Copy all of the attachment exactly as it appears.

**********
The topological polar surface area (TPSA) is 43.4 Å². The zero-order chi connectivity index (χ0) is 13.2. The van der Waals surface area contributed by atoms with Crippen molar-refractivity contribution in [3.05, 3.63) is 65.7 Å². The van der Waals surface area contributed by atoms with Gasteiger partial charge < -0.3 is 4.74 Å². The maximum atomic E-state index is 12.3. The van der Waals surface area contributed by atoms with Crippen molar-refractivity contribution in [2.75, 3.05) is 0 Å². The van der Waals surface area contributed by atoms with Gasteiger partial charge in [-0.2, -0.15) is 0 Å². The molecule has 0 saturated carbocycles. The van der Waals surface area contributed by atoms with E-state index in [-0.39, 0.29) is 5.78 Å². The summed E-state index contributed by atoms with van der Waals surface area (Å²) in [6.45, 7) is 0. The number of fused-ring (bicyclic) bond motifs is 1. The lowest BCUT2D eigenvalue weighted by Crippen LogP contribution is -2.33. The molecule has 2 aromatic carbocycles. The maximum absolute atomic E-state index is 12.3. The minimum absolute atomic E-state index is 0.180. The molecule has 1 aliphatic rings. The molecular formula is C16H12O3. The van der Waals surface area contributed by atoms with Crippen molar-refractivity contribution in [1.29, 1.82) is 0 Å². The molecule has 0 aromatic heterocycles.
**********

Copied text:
The topological polar surface area (TPSA) is 43.4 Å². The zero-order chi connectivity index (χ0) is 13.2. The van der Waals surface area contributed by atoms with Crippen molar-refractivity contribution in [3.05, 3.63) is 65.7 Å². The van der Waals surface area contributed by atoms with Gasteiger partial charge < -0.3 is 4.74 Å². The maximum atomic E-state index is 12.3. The van der Waals surface area contributed by atoms with Crippen molar-refractivity contribution in [2.75, 3.05) is 0 Å². The van der Waals surface area contributed by atoms with Gasteiger partial charge in [-0.2, -0.15) is 0 Å². The molecule has 0 saturated carbocycles. The van der Waals surface area contributed by atoms with E-state index in [-0.39, 0.29) is 5.78 Å². The summed E-state index contributed by atoms with van der Waals surface area (Å²) in [6.45, 7) is 0. The number of fused-ring (bicyclic) bond motifs is 1. The lowest BCUT2D eigenvalue weighted by Crippen LogP contribution is -2.33. The molecule has 2 aromatic carbocycles. The maximum absolute atomic E-state index is 12.3. The minimum absolute atomic E-state index is 0.180. The molecule has 1 aliphatic rings. The molecular formula is C16H12O3. The van der Waals surface area contributed by atoms with Crippen molar-refractivity contribution in [1.29, 1.82) is 0 Å². The molecule has 0 aromatic heterocycles.